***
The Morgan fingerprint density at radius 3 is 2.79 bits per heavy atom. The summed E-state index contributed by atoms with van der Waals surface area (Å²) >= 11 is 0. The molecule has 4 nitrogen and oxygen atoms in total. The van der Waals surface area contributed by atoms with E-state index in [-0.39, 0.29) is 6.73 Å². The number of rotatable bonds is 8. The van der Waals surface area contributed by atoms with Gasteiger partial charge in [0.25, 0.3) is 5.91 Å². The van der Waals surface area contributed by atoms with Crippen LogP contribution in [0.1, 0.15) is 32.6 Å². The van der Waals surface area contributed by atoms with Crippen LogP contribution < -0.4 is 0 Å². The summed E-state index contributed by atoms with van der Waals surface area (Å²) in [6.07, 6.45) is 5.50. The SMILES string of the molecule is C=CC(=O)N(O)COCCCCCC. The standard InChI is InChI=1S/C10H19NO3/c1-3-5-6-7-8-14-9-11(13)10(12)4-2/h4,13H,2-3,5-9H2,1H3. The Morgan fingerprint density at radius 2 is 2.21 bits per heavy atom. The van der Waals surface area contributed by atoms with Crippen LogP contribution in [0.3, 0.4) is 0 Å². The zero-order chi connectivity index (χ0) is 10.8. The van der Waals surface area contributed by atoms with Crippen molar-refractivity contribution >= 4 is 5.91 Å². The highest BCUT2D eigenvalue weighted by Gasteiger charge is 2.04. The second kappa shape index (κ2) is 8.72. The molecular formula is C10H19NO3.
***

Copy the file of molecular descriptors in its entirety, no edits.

The Morgan fingerprint density at radius 3 is 2.79 bits per heavy atom. The summed E-state index contributed by atoms with van der Waals surface area (Å²) >= 11 is 0. The molecule has 4 nitrogen and oxygen atoms in total. The van der Waals surface area contributed by atoms with E-state index in [-0.39, 0.29) is 6.73 Å². The number of rotatable bonds is 8. The van der Waals surface area contributed by atoms with Gasteiger partial charge in [0.25, 0.3) is 5.91 Å². The van der Waals surface area contributed by atoms with Crippen LogP contribution in [0.1, 0.15) is 32.6 Å². The van der Waals surface area contributed by atoms with Crippen LogP contribution < -0.4 is 0 Å². The summed E-state index contributed by atoms with van der Waals surface area (Å²) in [6.07, 6.45) is 5.50. The SMILES string of the molecule is C=CC(=O)N(O)COCCCCCC. The standard InChI is InChI=1S/C10H19NO3/c1-3-5-6-7-8-14-9-11(13)10(12)4-2/h4,13H,2-3,5-9H2,1H3. The Morgan fingerprint density at radius 2 is 2.21 bits per heavy atom. The van der Waals surface area contributed by atoms with Crippen LogP contribution in [0.3, 0.4) is 0 Å². The zero-order chi connectivity index (χ0) is 10.8. The van der Waals surface area contributed by atoms with Crippen molar-refractivity contribution >= 4 is 5.91 Å². The highest BCUT2D eigenvalue weighted by Gasteiger charge is 2.04. The second kappa shape index (κ2) is 8.72. The molecular formula is C10H19NO3.